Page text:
By Jim Schutze
By Rachel Watts
By Lauren Drewes Daniels
By Anna Merlan
By Lee Escobedo
By Alice Laussade
By Scott Reitz
Deadheads are a persnickety, obsessive bunch; the only group with a comparable fascination with minutiae, trivia, and detail are baseball announcers: "Sorry, Clint, I doubt it--the Dead have rarely gone from a second-set-opening 'China-Rider' directly into 'Dark Star' when 'Deal' closed the first set, and never on a summer tour!" If you understood that last sentence, then you'll probably love Dead to the Core: An Almanack of the Grateful Dead. The 'ck' spelling of almanac was required because of the conflict with the Grateful Dead Almanac, official organ of the aforementioned band. There is no word (yet) on plans for an Almanak.
Core is impressively dense. A staggering number of shows are listed, usually with annotation and anecdotes. It's a trip into bizarre world of hard-core Deadheads, where concerts stand with the weight of legal precedence, referenced only by a date. Author Eric F. Wybenga has listened to a lot of tapes, and he cross-references and compares with surprising fluidity. He also does an unexpectedly good job finding new ways to describe a subject already worn smooth by description. Therefore, if you do not find "Bobby going over Niagara Falls in a barrel" a very informative bit of song description, you may not wish to purchase this book.
The rest of the book is pretty standard, but livened up by the inclusion of quite a bit of recorded stage patter and a bunch of "Hey! I was there!"-type lists. Wybenga is one of the first archivists to begin wrestling with unpleasant truths such as the band's generally lackluster run through the '90s.
It's a beginning, but Core suggests that that may be all you could expect from people who can pull out three "Morning Dew" references to support an argument about a tour that ended 12 years ago. Still, as a fan, Wybenga makes progress in at least addressing issues like the band's now-punishing rain of official products, but he's nowhere near being able discuss issues like the role of Almanacks and their contributions to the situation.
While offering little besides bafflement to the uninitiated, Core is a kick-ass book for Deadheads--packed with short bursts of trivia and interesting groupings of topics, and therefore perfect for the bathroom. In fact, Wybenga does such an impressive job with the musical issues that the reader can't help but miss an equivalent effort to explore the other areas. It probably wouldn't be the book Wybenga wanted to write, but as of now, such a book is conspicuous by its absence. The real benefit of Core may be the way it points that out.
Big Bad John
John Stedman hates American blues labels.
The way they produce, whom they record, their philosophies in general--they all come under his fire, and he shoots from a considered position. His London-based label, JSP, may be the most energetic blues indie in existence. JSP's ad in a recent Living Blues touted no fewer than nine new releases; of these, three are by Metroplexers.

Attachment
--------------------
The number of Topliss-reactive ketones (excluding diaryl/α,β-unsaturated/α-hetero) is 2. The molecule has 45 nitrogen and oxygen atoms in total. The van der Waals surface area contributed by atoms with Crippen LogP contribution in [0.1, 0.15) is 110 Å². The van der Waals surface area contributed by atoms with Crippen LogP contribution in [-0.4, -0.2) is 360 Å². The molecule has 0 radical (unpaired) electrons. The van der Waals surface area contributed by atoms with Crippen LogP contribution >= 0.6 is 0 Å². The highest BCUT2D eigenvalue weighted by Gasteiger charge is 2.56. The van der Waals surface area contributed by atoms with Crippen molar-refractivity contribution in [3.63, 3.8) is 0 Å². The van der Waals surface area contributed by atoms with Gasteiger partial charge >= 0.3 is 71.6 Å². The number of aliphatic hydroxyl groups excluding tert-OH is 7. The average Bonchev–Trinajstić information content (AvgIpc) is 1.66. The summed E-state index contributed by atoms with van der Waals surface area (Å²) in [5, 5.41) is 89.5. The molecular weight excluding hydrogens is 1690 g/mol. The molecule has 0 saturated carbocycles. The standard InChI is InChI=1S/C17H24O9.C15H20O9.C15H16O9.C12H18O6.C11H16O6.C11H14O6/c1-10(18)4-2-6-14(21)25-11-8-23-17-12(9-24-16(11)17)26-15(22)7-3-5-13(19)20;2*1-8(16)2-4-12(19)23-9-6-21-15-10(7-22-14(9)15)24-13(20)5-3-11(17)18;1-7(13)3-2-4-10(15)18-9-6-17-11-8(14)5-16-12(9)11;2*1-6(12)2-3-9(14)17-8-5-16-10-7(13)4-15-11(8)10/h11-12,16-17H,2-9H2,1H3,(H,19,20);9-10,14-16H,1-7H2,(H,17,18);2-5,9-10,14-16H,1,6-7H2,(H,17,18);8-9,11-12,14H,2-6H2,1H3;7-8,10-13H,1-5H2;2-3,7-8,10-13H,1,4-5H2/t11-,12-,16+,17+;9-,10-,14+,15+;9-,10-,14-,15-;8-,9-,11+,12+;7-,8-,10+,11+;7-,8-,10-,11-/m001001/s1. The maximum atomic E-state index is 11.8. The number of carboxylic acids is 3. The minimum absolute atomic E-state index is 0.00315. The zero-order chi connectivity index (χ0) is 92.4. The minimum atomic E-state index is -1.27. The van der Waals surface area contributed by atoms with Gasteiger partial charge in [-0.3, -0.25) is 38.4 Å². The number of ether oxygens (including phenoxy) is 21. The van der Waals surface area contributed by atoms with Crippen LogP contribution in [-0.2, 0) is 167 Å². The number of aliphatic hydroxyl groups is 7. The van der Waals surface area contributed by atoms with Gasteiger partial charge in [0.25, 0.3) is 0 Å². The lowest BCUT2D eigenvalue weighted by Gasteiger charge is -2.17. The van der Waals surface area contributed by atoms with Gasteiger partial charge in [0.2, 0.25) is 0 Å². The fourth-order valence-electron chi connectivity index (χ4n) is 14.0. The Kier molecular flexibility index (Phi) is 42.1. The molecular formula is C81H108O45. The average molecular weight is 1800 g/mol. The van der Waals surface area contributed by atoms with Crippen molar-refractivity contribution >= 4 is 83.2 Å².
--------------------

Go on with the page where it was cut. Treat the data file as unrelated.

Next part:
U.P. Wilson, Andrew "Junior Boy" Jones, Tutu Jones, Bob Kirkpatrick, Joe Coronado, and Alanda Williams are locals who have cut albums for JSP in just the last three years. The first three artists have since enjoyed a significant increase in renown. Kirkpatrick, the eldest, is a singer-guitarist whose estimable Going Back to Texas might well have never been made had it been up to American labels.
Kirkpatrick, who plays in such neighborhood bars as T.B.'s Lounge and Muddy Waters, is a retired federal employee with a pension and a nice house. It's unlikely he'd care to leave this well-earned comfort to go live out of a van for a few billion miles. Yet, unless you're rigorously touring, most American indies deem you unsignable. They figure (with some accuracy), acts that move units are acts on the road.
"Perverse!" wrote Stedman in reply to a query on the subject, noting that if Sun had had this policy, it never would have signed Elvis Presley. "It seems any act can get signed if they're touring," bellyaches the Brit. "It's a crazy policy and accounts for much of the garbage that's out there."
He says that "certain labels and managers who should know better" are to blame for the proliferation of "rock/blues," which he loathes because it siphons attention from the Real McCoy, which is precisely what he finds in Texas. "My personal take on Texas blues, particularly the D-FW people, is that their music has that raw power that grabbed me when I first heard blues back in the '60s. Other blues areas have lost that, or the music has become 'touristy,' as in Chicago," writes Stedman. "The fascinating thing about Dallas' blues scene--given the enormous amount of talent that is in town--is how little covered it is by record companies; also, the lack of a serious local label that could take that talent further." Soul-blues labels Malaco and Ichiban he slags for their reliance on synths and drum machines. Other labels, he reams for multi-tracking and slickness.
The Chicago label Alligator and JSP had a fairly zesty legal slugfest over harp blower Carey Bell, but save Alligator chief Bruce Iglauer, most blues fans regard Stedman as, at worst, a benign carpetbagger and, at best, downright beneficial. His label gives legs up to deserving artists and won't hold them to a contract should they get an offer from a bigger company (as did the Joneses, Andrew and Tutu, when they went with Bullseye). He sees nothing untoward about a British label specializing in an idiom so quintessentially American.
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